"Citi has no intent to take delivery of any new aircraft," the New York-based bank said in a statement Tuesday.
An official in President Barack Obama's administration reached out to Citigroup on Monday to reiterate Obama's position that such jets aren't "the best use of money at this point," and are "an outrageous use of funds" for a company getting taxpayer dollars, said a White House official who spoke on condition of anonymity to more freely describe private conversations. <snip> -------------- http://www.google.com/hostednews/ap/article/ALeqM5hhiE9y_NtCV3wMLmx8IG8e8cUv7AD95VMVIG0
Unka' George [George McDuffee] ------------------------------------------- He that will not apply new remedies, must expect new evils: for Time is the greatest innovator: and if Time, of course, alter things to the worse, and wisdom and counsel shall not alter them to the better, what shall be the end?
Francis Bacon (1561-1626), English philosopher, essayist, statesman. Essays, "Of Innovations" (1597-1625).
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Speaking of closures, what guarantees are in place to see that those receiving funds from the "stimulus" packages are being spent on domestic services and products? Thereby supporting and shoring up OUR economy and not someone else's.
Same for banks and business. What guarantees are in place so we are helping domestic banks, businesses, financial firms that are owned and operated in the USA?
Same for the increased social programs.
Tom
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On Fri, 30 Jan 2009 13:02:20 -0800, snipped-for-privacy@aol.com wrote:

Interesting the bill calls for using american steel in projects yet they wont use E-Verify
Use american steel but let cheap labor by illegals build it.
The whole bill stinks !
Dave b
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On Fri, 30 Jan 2009 13:02:20 -0800, snipped-for-privacy@aol.com wrote:

-------------------- Another group participant has had the light bulb go on...
A key difficulty in this discussion is what the word "our" means.
A major problem is that it is very difficult to now identify American corporations by their name or headquarters address. By dollar volume and sources of income, many famous corporations are no longer American. Two poster children for this are Caterpillar and Deere, which explain their howls when "buy American provisions" were suggested.
Many more apparently American operations are now foreign owned subsidiaries. This is particularly true in the basic infrastructure materials sectors such as cement and re-bar, thus profits go overseas.
Even more alarming is the apparent use by our planners of an economic model from the 1960s (or even the 50s) where extensive manufacturing still occurred in country, to design the "rescue" operations.
Because there is little to no consumer manufacturing [e.g. clothes, shoes, electronics, furniture, and increasingly automobiles] left in this country, "juicing up" consumer demand through easier credit will not "activate" a high multiplier economic sector [one where the money boosts spending in multiple levels as it changes hands] as it did in the past with several levels of vendors, suppliers and support services, down to the cafes outside the factories. It will however do wonders for China and other areas where the high value added -- high economic multiplier manufacturing jobs are now located.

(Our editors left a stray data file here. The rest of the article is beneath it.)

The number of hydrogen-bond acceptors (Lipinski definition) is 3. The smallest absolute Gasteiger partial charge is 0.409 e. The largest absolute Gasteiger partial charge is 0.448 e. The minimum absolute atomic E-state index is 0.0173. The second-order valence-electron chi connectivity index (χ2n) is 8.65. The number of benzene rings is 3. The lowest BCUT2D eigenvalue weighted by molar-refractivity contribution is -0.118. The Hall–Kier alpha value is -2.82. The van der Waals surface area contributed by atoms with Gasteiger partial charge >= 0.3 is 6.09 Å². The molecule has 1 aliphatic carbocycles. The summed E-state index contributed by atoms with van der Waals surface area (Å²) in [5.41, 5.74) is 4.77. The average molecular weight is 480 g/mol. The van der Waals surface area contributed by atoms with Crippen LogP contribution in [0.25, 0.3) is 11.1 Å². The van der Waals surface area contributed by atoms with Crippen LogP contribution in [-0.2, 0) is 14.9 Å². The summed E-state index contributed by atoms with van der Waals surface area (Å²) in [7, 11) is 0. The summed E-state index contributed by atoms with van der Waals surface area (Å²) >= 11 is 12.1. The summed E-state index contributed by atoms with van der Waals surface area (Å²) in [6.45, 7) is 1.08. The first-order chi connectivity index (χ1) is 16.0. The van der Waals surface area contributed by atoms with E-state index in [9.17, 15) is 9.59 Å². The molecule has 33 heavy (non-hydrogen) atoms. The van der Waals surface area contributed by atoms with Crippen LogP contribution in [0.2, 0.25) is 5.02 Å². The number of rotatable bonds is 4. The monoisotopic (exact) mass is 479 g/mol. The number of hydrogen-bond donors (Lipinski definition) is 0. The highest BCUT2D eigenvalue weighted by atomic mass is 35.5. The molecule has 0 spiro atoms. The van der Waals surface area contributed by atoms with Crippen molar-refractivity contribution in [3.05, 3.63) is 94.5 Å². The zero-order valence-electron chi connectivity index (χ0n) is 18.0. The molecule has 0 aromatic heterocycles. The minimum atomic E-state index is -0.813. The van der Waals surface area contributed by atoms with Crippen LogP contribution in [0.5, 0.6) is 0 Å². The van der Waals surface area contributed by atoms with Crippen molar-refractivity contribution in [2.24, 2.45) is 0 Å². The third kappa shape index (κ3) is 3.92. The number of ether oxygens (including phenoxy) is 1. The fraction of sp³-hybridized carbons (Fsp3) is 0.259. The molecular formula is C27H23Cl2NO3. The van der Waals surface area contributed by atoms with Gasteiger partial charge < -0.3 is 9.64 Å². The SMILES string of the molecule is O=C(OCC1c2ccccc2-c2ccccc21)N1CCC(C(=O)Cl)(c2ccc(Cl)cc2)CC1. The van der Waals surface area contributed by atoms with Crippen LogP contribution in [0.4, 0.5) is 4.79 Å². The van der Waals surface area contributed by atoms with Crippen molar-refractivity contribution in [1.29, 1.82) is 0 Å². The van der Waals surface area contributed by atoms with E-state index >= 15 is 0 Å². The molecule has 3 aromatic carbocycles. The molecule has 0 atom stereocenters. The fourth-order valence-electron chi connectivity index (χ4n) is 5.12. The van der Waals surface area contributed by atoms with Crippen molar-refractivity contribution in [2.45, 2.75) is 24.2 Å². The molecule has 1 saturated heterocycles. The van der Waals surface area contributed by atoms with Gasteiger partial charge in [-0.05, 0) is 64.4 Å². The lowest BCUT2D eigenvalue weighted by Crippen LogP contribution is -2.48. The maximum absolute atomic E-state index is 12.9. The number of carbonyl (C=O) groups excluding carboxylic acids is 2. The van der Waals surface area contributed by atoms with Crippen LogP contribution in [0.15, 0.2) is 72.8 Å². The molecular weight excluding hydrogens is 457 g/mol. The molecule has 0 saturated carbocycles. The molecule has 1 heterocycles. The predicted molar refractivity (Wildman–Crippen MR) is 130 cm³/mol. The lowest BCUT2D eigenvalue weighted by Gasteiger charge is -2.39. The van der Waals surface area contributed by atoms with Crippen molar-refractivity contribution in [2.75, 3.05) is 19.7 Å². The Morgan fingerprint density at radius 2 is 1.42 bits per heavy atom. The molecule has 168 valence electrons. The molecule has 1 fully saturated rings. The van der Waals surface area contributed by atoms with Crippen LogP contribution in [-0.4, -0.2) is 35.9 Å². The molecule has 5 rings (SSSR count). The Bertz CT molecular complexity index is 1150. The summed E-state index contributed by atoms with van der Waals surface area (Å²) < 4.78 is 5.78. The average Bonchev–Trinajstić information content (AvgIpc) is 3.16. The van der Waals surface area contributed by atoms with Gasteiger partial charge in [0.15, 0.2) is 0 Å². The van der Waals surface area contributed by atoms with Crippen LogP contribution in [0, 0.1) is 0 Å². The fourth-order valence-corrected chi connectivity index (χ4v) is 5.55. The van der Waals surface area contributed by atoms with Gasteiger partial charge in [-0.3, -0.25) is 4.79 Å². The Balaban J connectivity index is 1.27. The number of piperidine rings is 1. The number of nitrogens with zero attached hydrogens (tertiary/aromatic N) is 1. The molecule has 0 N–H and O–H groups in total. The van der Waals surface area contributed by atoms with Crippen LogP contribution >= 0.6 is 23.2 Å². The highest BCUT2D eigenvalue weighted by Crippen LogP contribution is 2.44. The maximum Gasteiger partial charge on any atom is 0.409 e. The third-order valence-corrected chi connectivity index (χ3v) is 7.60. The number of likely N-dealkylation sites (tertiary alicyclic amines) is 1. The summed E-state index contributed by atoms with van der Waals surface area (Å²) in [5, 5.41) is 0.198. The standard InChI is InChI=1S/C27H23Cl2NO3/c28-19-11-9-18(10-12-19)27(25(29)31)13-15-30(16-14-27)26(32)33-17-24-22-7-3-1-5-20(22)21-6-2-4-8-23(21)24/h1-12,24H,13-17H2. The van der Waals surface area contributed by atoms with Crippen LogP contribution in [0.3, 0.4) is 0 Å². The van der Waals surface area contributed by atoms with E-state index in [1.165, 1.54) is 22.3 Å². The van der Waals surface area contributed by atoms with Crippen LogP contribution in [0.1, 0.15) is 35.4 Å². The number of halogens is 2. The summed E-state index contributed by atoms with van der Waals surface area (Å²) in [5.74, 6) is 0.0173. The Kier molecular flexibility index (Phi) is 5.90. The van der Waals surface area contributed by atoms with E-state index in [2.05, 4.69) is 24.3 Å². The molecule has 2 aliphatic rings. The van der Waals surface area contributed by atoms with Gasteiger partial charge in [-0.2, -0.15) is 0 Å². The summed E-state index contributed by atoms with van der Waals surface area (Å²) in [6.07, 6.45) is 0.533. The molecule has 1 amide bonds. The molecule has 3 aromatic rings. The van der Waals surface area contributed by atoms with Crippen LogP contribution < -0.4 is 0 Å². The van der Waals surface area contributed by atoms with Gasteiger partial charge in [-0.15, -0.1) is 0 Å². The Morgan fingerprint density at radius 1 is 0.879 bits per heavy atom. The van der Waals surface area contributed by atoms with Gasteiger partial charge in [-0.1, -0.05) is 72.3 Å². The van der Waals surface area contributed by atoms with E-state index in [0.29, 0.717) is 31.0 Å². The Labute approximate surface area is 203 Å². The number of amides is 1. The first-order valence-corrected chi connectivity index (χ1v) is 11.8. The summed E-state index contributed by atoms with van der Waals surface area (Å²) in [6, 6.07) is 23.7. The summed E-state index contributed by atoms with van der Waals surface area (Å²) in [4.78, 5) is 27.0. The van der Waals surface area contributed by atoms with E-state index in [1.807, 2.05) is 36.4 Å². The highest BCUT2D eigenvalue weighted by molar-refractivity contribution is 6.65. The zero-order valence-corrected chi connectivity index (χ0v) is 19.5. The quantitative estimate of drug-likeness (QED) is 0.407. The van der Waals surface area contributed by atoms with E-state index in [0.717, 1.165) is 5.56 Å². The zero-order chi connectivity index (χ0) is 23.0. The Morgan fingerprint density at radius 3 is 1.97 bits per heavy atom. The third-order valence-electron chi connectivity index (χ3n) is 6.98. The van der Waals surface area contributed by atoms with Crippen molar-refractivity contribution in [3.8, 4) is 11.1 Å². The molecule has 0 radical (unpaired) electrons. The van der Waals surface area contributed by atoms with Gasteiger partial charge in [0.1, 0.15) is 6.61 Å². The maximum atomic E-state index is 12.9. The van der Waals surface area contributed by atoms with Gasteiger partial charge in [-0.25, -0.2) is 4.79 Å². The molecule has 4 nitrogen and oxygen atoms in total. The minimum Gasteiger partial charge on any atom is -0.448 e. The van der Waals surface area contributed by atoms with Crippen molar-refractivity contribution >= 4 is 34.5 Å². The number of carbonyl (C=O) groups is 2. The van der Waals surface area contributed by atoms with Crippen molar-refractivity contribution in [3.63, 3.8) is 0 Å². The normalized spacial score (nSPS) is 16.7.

Which segues into the assumption that more credit is all that is required. IMNSHO the problem, at least over the last two administrations, has been grossly excessive amounts of cheap credit, leading to individual over-consumption, inappropriate lending [i.e. little to no possibility of repayment] and organizational capital misallocation, e.g. "leveraged buyouts." While credit may indeed be the key to recovery, its use must be restricted to mainly productive activities that result in an actual increase in the quality and quantity of goods and services

participants "Profit" is an obsolescent concept where the goods/services you create are sold for more than the cost of their production, resulting in a net increase in wealth. It does *NOT* mean taking money out of my pocket and putting in yours -- this is theft]
It now appears that the major banks and quasi banks are incapable of grasping this fundamental concept, and its business as usual, and more of the same, only better [i.e. more/bigger bonuses, bigger corporate jets, bigger LBOs, etc.].
Traditionally, two main factors have been blamed for the depth/length of the "great" depression, namely higher tariffs [Smoot-Hawley-Grundy] and competitive currency devaluations.
As the US has a considerable current accounts trade deficit for years, a large reduction in international trade would be all to "*OUR*" [as in the peoples'] good [although quite likely painful to our cost shifting/tax evading "international" corporations]. http://www.census.gov/foreign-trade/statistics/historical/gandsbal.txt
FWIW -- it is estimated that 250k$ represents one job. While the number of jobs gained because of exports is widely publicized, as there is a negative trade balance, there is a net job *LOSS*, and more importantly, the jobs gained by exports tend to be in the low value added -- low multiplier sectors, such as unprocessed agricultural products, while the jobs lost due to imports tend to be in the high value added -- high multiplier sectors such as machine tools, electronics, automobiles. Note that Social Security is about to go into deficit because of the export of the high paying high value added jobs, and the resulting loss in payroll taxes. Again good for the transnational corporations but bad for the people. The cutthroat currency devaluations have already begun. http://www.bloomberg.com/apps/news?pid 601109&sid_iJ8Ff6QT4&refer=home